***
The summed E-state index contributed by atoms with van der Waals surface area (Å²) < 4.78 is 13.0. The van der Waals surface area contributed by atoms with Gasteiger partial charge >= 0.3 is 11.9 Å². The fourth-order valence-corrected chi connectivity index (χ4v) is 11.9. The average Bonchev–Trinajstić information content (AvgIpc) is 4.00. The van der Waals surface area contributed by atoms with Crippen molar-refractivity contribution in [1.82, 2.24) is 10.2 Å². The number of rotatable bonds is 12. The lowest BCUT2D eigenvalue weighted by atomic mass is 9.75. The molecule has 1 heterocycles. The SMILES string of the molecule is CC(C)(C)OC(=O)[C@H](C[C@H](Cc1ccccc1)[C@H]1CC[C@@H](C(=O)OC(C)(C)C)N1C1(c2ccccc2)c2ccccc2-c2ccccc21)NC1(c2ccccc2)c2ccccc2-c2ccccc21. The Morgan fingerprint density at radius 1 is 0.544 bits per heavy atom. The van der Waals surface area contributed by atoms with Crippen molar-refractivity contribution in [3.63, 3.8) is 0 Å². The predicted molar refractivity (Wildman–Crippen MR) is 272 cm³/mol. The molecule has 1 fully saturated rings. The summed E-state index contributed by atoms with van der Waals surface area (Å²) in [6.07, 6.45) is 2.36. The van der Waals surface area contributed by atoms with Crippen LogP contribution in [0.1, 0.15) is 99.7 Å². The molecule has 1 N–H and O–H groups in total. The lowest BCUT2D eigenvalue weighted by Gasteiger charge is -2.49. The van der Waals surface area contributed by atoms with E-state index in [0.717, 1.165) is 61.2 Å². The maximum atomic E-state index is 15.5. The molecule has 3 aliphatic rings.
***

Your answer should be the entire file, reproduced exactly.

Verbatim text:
The summed E-state index contributed by atoms with van der Waals surface area (Å²) < 4.78 is 13.0. The van der Waals surface area contributed by atoms with Gasteiger partial charge >= 0.3 is 11.9 Å². The fourth-order valence-corrected chi connectivity index (χ4v) is 11.9. The average Bonchev–Trinajstić information content (AvgIpc) is 4.00. The van der Waals surface area contributed by atoms with Crippen molar-refractivity contribution in [1.82, 2.24) is 10.2 Å². The number of rotatable bonds is 12. The lowest BCUT2D eigenvalue weighted by atomic mass is 9.75. The molecule has 1 heterocycles. The SMILES string of the molecule is CC(C)(C)OC(=O)[C@H](C[C@H](Cc1ccccc1)[C@H]1CC[C@@H](C(=O)OC(C)(C)C)N1C1(c2ccccc2)c2ccccc2-c2ccccc21)NC1(c2ccccc2)c2ccccc2-c2ccccc21. The Morgan fingerprint density at radius 1 is 0.544 bits per heavy atom. The van der Waals surface area contributed by atoms with Crippen molar-refractivity contribution in [3.63, 3.8) is 0 Å². The predicted molar refractivity (Wildman–Crippen MR) is 272 cm³/mol. The molecule has 1 fully saturated rings. The summed E-state index contributed by atoms with van der Waals surface area (Å²) in [6.07, 6.45) is 2.36. The van der Waals surface area contributed by atoms with Crippen LogP contribution in [0.1, 0.15) is 99.7 Å². The molecule has 1 N–H and O–H groups in total. The lowest BCUT2D eigenvalue weighted by Gasteiger charge is -2.49. The van der Waals surface area contributed by atoms with E-state index in [0.717, 1.165) is 61.2 Å². The maximum atomic E-state index is 15.5. The molecule has 3 aliphatic rings.